The COVID-19 pandemic has created deep financial hardships for millions of American families—many of whom hadn’t recovered from the last recession. Amid record job losses, reduced hours, and wage cuts, the large share of U.S. workers who were already living paycheck to paycheck are now struggling even more to cover basic expenses.
During the Great Recession, the median net worth of families fell sharply, and has yet to fully recover. After peaking in 2007 at $140,000, the median net worth for families with savings dropped to less than $84,000 in 2013. The latest data from the Federal Reserve Board’s Survey of Household Economics and Decisionmaking places the 2016 value at $97,300—roughly equivalent to that in 1997 after adjusting for inflation.
Further, new data from the Fed’s Report on the Economic Well-Being of U.S. Households shows that prior to the pandemic, less than half of Americans had enough savings to afford three months of expenses. And a staggering 37 percent of Americans reported that they would be unable to cover a $400 emergency expense without assistance.
Both having any retirement savings at all and having retirement savings that are self-reported to be “on track” increase with age. Just over 60 percent of 18- to 29-year-olds report having some form of retirement savings, but fewer than 30 percent feel that they are on track with their savings goals. Among Americans over 60, the percentages are 88 percent and 51 percent, respectively. It is no surprise that older Americans tend to have more saved than members of younger generations. But, Americans under 40 today have accumulated less wealth than their parents did when they were the same age.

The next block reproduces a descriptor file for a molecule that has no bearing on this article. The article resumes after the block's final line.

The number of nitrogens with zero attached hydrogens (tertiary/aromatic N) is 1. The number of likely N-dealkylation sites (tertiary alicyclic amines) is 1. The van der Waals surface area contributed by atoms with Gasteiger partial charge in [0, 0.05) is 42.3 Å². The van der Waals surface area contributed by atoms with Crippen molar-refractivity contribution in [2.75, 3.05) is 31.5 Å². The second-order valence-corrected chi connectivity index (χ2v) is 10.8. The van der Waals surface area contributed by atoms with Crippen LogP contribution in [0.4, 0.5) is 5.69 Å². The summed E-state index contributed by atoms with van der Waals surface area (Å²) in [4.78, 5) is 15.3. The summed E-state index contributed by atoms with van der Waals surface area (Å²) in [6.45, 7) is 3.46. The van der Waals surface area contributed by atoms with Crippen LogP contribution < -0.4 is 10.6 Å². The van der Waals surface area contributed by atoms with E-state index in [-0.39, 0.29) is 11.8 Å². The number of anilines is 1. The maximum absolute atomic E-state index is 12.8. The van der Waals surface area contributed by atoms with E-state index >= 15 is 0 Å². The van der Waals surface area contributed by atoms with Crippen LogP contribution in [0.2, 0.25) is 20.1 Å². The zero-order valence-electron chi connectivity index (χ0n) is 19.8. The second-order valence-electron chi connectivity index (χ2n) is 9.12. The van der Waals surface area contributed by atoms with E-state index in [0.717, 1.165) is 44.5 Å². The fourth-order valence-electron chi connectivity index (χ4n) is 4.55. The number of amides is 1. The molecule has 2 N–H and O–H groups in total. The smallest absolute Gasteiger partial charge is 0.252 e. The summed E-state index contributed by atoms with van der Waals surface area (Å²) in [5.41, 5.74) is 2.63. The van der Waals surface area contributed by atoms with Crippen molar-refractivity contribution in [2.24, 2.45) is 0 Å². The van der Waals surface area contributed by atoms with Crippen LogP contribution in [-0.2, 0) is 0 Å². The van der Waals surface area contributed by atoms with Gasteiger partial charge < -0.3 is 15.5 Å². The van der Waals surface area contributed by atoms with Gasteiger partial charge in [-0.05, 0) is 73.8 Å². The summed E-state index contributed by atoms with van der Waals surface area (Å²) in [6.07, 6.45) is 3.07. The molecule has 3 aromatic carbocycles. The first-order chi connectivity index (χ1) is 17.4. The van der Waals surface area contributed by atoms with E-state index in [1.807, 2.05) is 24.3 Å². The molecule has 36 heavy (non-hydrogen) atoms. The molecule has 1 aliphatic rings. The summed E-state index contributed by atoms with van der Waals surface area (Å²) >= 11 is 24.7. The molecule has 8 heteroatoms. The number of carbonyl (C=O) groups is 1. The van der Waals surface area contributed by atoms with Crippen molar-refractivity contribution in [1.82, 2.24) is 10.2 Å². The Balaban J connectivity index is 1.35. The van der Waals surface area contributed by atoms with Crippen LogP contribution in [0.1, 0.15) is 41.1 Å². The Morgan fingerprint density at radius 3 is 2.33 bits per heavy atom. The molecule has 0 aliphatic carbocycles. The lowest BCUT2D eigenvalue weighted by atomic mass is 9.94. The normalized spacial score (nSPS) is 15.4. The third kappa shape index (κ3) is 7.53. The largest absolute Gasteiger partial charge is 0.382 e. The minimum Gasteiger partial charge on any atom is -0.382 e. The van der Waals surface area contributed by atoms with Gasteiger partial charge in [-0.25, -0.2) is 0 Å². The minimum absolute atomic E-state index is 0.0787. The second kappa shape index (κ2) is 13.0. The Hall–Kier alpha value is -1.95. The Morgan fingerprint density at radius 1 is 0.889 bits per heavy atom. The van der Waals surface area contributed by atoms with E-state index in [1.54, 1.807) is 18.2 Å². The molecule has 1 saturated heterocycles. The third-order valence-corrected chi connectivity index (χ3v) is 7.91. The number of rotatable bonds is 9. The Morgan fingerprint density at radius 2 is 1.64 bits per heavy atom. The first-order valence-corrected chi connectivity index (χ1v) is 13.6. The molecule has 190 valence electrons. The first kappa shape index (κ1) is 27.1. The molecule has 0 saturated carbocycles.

Preparedness for retirement differs not only by age group but by race and ethnicity as well. White Americans are more likely than Blacks and Hispanics to have any retirement savings, and are more likely to report that their retirement savings are on track. This difference can be partly explained by age, as U.S. racial and ethnic minorities tend to be younger than whites. However, the staggering difference in net worth between whites and minority groups is a reflection of deep inequities in opportunity that have persisted across racial lines.
While savings behavior and ability differs across demographic groups, living in certain locations makes it far easier to save money than others. At the state level, North and South Dakota are the best states for saving money, as measured by a composite score that takes into account income, housing costs, and the unemployment rate. North and South Dakota are among a large group of Midwestern states that score highly across these metrics. Florida, Arizona, and New Mexico, on the other hand, are some of the hardest states to save money due to below-average income and above-average unemployment rates.
To find the best states for saving money, researchers at Self Financial analyzed the latest data from the U.S. Census Bureau, the Bureau of Economic Analysis, Zillow, and the Department of Housing and Urban Development. The researchers ranked states according to a composite score based on the following factors: real per capita personal income, median housing costs as a percentage of median household income, and the historical unemployment rate. For additional context, researchers also calculated the median home price.
Composite scores ranged from 59.35 to 98.20. With a score of 67.70, North Carolina is among the worst states for saving money in the U.S. Here is a summary of the data for North Carolina:
- Composite score: 67.70
- Real per capita personal income: $46,641
- Median housing costs as a percentage of household income: 20.3%
- Historical unemployment rate: Above average
- Median home price: $201,137
For reference, here are the statistics for the entire United States:
- Composite score: N/A
- Real per capita personal income: $50,372
- Median housing costs as a percentage of household income: 21.0%
- Historical unemployment rate: 5.3%
- Median home price: $242,141